Yule / Midwinter

Winter Solstice, Yuletide, Mother Night, Winter Rite, Festival of Sol Invictus/Mithras, Saturnalia (Roman), Cuidle, Gŵyl Galan Gaeaf, Meán Geimhridh (Welsh), Alban Arthan/Arthuan (Druid, ‘Light of Arthur/Winter’), Jol/Yuleblot (Norse)

~ December 20-23

Yule, or Midwinter, celebrates the winter solstice, a time of renewal and rebirth. It marks the shortest day of the year, after which the days become longer until the summer solstice (Litha).

Anthony Meadows - Llewellyn - Yule2
Anthony Meadows – Llewellyn Publications

Many ancient celebrations were held around Midwinter. The Romans celebrated Saturnalia on December 17, a festival of light, which was marked by great feasting and drinking. Festival days of the ancient sun gods Mithras (Persian) and Sol Invictus (Roman) were held on December 25, celebrating the renewal of light and birth of the sun. Other festivals include Mummurs Day and Hogmanay, both still celebrated today in some Celtic regions.


In most Midwinter festivals around the world, the theme of light, renewal and rebirth are strong.  In Wicca, it is thought that Yule is the time when the Sun Child, or God of Light, is born of the Goddess. The Goddess slumbers through the winter of her labour, and rests after her delivery. At this time, she is also seen as the Crone figure, when the earth is dark and void of life. Yule reminds us that with all darkness comes light, and the ultimate product of death is rebirth.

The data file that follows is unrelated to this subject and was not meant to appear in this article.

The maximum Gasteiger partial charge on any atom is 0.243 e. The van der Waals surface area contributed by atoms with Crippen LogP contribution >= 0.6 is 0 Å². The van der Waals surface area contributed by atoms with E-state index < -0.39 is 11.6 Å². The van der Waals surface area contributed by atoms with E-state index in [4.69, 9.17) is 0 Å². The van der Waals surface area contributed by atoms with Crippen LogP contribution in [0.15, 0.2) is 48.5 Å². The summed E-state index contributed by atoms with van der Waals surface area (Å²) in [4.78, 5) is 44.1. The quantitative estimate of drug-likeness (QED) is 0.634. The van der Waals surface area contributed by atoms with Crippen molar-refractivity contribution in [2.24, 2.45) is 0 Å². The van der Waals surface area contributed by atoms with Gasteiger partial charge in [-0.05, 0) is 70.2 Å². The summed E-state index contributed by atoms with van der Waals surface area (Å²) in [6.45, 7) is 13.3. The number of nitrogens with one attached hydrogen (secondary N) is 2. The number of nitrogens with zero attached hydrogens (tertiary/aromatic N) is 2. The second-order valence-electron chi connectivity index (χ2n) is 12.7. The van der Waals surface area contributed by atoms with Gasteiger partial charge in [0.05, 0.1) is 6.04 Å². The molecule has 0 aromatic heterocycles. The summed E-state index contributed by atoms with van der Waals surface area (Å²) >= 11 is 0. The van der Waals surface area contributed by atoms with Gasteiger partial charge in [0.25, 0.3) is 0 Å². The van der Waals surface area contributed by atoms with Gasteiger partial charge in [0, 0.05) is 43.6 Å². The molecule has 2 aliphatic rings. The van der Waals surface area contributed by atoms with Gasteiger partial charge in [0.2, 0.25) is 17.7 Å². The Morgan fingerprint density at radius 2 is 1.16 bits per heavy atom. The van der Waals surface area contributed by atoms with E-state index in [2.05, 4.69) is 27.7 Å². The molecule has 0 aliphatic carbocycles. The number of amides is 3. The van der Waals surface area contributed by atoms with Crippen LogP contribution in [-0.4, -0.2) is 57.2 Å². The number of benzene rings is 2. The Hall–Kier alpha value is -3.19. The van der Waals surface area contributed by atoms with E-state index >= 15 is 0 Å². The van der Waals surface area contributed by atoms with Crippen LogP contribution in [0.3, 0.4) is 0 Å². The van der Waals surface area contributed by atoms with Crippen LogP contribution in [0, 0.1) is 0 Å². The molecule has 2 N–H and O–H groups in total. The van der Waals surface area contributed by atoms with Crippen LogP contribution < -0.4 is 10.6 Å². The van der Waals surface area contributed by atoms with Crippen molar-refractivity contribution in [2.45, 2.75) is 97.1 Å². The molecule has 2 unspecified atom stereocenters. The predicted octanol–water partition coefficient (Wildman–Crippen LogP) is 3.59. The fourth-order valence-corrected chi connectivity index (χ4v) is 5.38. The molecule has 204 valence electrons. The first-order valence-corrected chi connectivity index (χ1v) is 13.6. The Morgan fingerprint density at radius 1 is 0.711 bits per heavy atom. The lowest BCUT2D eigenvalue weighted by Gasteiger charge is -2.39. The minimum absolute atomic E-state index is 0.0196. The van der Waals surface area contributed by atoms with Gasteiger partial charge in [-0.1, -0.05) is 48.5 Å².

Yule is also the time when it is thought the Oak King defeats the Holly King in the battle of the seasons. The Holly King, who ruled from Litha until Yule (a time of waning light), is replaced by the Oak King, who will rule from Yule until Litha (celebrating the return of light).


Traditions at Yule include lighting bonfires and candles to welcome the sun’s returning light. Symbols include evergreens, holly, and mistletoe in the form of wreaths and trees. Yule Logs are a Germanic tradition, usually made of oak, pine or ash, and were traditionally lit to symbolize the return of the sun. It was thought that the Yule Log must be cut, not bought, and a piece of Yule Log must be kept for the next year’s lighting. Also, people would drink a toast to good health by ‘wassailing’, an early form of Christmas Caroling.


Yule represents new beginnings, rebirth, renewal, and hope for the future, and is a good time to work on introspection, balance, peace, love and harmony.

Return to the Wheel of the Year

Yule: The Winter Solstice
Wiki – Yule
Wiki – Winter Solstice
Wicca.com – Yule

© West Coast Pagan


2 thoughts on “Yule / Midwinter

  1. I’m not religious, but I like to celebrate the quarter and cross-quarter days to replace the christian-centered celebrations of today. The winter solstice (aka Midwinter or Yule by some) is important to me, because it marks the return of the sun. To me, this is the beginning of a new year! The cold, dark days of winter are slowly waning, and the warm, light days are waxing. These were important ideas to celebrate, when we didn’t have lamps and central heating. To me, it is still important to celebrate the return of the sun. This year we, where I live, celebrate Midwinter on the 21st at 3:47pm. I’ll have a cold beer in my hand and listening to “Here comes the sun!” Thanks for the posts; I enjoy them!

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